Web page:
And I remember choosing in the middle of my struggle and my emotions, to worship anyway. Because I knew then and know now that regardless of what is going in our lives, God is always worthy and God is always for us.

In this season that was harder than anything I’d ever faced before, I saw God’s faithfulness like never before. When everything seemed like it had failed, when it seemed like everything and everyone that I loved had left, He stayed. I could never adequately explain how held I felt through every sob, and every scream. He was so near me. He never left. He was the anchor for my soul. I can see it now, but honestly it was hard to tell then.

I can’t pretend to know what you are going through. Maybe in comparison to your current season, my struggle seems like lightwork.

But here’s what I can tell you: He is with you. Not just with you, but for you. Not just for you, but transforming you.

During my year at Emory the advice my friends gave me was to “Rest in Him”, but if I’m honest, I couldn’t apply that advice to my life. I was so busy with work, and essays, and assignments, and research, and math, and clubs, that I couldn’t rest.

All I could do was lean.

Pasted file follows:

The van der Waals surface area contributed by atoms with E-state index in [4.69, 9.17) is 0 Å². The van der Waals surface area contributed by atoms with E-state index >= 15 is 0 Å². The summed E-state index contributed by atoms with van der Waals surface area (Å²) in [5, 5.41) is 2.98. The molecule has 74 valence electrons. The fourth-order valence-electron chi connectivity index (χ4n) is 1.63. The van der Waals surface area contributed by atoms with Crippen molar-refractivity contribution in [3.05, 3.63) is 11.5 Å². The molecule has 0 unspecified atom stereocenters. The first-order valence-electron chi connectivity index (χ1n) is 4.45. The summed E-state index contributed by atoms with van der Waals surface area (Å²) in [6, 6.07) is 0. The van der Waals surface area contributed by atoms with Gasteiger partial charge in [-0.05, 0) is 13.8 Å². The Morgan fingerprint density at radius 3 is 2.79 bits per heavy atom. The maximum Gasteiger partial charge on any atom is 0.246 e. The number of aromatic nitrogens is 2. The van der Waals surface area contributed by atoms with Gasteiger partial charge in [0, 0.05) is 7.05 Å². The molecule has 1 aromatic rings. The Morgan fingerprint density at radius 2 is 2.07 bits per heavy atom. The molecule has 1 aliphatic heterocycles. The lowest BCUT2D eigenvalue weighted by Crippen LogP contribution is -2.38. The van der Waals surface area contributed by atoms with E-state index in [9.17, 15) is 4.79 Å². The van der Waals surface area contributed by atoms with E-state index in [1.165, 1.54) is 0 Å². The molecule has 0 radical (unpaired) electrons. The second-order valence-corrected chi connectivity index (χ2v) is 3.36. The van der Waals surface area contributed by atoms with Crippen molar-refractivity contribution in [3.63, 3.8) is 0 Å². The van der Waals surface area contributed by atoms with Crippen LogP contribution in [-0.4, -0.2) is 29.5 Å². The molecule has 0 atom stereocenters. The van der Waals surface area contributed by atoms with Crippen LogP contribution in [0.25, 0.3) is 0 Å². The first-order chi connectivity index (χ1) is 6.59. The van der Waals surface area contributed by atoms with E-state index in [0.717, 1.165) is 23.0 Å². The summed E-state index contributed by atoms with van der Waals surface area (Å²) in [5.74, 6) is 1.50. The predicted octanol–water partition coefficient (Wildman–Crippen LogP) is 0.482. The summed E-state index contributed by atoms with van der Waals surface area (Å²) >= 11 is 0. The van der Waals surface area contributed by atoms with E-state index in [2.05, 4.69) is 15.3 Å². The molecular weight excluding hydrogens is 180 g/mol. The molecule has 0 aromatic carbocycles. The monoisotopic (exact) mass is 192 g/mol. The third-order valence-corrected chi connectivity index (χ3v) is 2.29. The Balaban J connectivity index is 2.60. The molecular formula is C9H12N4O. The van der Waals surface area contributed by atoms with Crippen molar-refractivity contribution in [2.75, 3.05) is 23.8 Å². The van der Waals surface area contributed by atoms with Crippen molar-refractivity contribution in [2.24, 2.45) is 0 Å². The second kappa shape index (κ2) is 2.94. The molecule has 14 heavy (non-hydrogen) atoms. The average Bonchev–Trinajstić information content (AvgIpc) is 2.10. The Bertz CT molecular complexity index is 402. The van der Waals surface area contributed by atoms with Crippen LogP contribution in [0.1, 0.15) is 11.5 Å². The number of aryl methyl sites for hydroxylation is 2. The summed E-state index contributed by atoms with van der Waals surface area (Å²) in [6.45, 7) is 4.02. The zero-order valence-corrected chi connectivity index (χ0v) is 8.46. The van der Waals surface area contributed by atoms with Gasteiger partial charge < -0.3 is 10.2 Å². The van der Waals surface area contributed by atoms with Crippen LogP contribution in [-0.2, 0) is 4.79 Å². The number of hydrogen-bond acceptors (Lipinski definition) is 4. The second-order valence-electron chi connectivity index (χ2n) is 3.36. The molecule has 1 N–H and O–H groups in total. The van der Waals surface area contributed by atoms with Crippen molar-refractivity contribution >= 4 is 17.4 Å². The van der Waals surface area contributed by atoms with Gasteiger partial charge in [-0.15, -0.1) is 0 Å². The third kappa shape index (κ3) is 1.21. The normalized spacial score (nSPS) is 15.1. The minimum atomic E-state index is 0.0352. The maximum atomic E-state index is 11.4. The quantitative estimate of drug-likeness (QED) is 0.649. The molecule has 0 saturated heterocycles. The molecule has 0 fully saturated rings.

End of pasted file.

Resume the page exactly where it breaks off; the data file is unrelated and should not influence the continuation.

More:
It was a lean that said “I can’t do this”. It was a lean that said “I’m over it”. It was a lean heavy with burdens, and questions, and frustrations. But it was only when I was leaning on him, relying, and DEPENDING on Him, that I found the freedom to rest. To personally know the peace that surpasses all understanding, and trust that the provision would come at the right time, according to his will.

This is not a post to gloat. This isn’t “look at me, I did it” clickbait. This is simply a small summary of God’s faithfulness in my life in a time where it felt like everything had crumbled around me. My hope is that you will find renewed courage to war for your joy and become once again anchored to Him, trusting in His goodness.

Stay steadfast. He IS in the waiting- I’ve seen it first hand.

In the words of Vivian Piper,

“Lean on Jesus, and just when you feel like you can’t lean any more, lean a little harder”.